Scientists hope that Curiosity will surpass even Opportunity’s lifespan, and in that time determine whether or not Mars can support human life…and if it will ever be able to at all. In order to accomplish this, there’s one thing Curiosity needs to do.
Take photos! Since landing on Mars in 2012, the rover has taken some of the most spectacular photos to date of the Red Planet. What they reveal is truly breathtaking; the images are continuously giving scientists new information about the possibility of life.
Curiosity has taken the most high-definition photos of Mars on record, like this one of a wind-swept expanse of dunes. Previous rovers have picked up footage of dust storms and dust devils on the surface of Mars, and photos like this only exemplify their data.
The surface of Mars is mainly dry, cracked, and crumbling, which means Curiosity has picked up some incredible rock formations. The coolest part? Since there’s no known life on Mars, these grooves and slats are a natural phenomenon.
Some of these rock formations are strangely — or fittingly? — otherworldly, such as this rock that has since been named the Jake Matijevic Rock. This pyramidal formation was named after a NASA engineer who died shortly after Curiosity landed on Mars.
Just like itspredecessor Opportunity, Curiosity snapped a meteorite photo. Folks at home examining the image were quick to point out the subject looked more like a statue head than space material.
Of the research Curiosity has conducted, some of the most impressive is the work done at Mount Sharp. Mount Sharp forms the peak of the Gale crater and is the site of many sampling holes like this one completed by Curiosity.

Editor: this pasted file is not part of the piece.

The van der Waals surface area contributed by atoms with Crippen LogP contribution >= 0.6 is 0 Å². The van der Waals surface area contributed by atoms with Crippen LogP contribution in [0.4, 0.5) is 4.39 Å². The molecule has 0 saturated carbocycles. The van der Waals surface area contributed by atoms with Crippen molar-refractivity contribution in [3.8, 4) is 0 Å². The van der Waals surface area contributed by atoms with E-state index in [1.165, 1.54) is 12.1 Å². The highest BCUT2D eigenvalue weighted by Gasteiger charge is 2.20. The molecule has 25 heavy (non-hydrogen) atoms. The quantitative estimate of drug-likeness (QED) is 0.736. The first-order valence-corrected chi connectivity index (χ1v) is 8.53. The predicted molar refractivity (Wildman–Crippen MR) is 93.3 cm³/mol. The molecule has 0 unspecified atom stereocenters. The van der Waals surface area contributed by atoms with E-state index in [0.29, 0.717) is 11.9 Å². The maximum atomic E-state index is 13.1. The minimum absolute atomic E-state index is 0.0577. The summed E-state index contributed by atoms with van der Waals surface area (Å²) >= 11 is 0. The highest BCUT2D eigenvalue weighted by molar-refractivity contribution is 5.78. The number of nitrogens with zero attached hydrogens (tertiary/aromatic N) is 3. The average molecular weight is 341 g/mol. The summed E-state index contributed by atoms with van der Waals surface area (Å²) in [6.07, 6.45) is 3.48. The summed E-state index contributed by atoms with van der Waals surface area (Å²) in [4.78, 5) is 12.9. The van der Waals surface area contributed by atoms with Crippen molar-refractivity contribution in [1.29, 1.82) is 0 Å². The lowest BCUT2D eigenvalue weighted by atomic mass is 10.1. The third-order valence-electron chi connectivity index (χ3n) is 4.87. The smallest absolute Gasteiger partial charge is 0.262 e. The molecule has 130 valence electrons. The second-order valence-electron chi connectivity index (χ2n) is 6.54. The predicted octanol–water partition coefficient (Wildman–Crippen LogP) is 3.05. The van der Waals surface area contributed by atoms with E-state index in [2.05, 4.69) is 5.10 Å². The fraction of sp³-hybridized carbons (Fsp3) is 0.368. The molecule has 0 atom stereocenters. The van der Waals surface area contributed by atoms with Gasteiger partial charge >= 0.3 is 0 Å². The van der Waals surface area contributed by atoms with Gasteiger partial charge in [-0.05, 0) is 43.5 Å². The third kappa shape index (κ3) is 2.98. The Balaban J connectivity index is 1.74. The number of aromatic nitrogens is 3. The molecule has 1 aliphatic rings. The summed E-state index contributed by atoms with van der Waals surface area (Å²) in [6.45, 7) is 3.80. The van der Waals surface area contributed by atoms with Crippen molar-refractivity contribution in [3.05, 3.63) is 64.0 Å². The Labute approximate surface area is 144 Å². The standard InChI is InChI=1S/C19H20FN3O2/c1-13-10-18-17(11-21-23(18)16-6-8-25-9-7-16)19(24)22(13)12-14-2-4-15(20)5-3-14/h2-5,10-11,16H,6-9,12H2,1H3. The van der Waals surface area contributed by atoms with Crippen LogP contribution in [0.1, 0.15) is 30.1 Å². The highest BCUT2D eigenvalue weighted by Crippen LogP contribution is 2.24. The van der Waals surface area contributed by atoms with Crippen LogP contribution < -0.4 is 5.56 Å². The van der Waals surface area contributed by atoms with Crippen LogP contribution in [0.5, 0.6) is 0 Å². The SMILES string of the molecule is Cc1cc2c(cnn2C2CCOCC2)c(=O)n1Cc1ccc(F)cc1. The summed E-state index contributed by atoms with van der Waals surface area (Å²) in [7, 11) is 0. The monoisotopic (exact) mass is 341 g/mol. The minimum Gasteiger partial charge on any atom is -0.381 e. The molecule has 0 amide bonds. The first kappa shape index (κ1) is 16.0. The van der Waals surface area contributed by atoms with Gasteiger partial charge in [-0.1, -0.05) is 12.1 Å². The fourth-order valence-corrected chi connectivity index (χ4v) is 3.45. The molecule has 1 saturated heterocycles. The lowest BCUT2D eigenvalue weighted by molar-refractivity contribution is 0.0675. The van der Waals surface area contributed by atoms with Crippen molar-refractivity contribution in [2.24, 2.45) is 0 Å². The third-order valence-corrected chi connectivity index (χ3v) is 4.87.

Mount Sharp is truly something to behold, and thankfully, Curiosity’s high-definition photos give us a stunning look at the ancient mountain. It looks like a stretch of desert the likes of which you’d find in the Midwest, not on an entirely different planet.
One of the most exciting and important discoveries picked up by Curiosity and other rovers is the phenomenon captured by this photo. It may not look like much, but what it tells scientists is huge: It shows remnants of a stream, proof that water once existed on Mars.
Many people — mainly sentimental internet users — have compared Curiosity to the fictional robot Wall-E because of its status as the only creature on Mars. It sounds lonely, but Curiosity isn’t really alone.
Following the rover on its daring expedition are the scientists and engineers at NASA. For now, the most they can see of the fascinating planet is what is transmitted through Curiosity. But the hope that the very first rover launched with remains intact…
As NASA prepares to send its next rover in the summer of 2020, it does so with the hope that what the ‘bot captures — and what Curiosity continues to discover — will lead astronauts closer to seeing the mysterious Red Planet in person.
In the meantime, engineers and scientists continue to scour the moon’s surface for clues about the universe. In 2019, China made space history as the first nation to land a probe on the far side of the moon. It turned out the Chinese had another space bombshell to drop, too.
Wu Yanhua, the deputy director of the China National Space Administration, opened up about their big plan. Detailing the purpose of the Chang’e 4 Mission, he explained that his government was particularly interested about life on the moon.
There weren’t any humans aboard the spacecraft, but the “scientific exploration phase” did concern every man, woman, and child on Earth. They sent several types of organisms up there — not just to survive, but to thrive.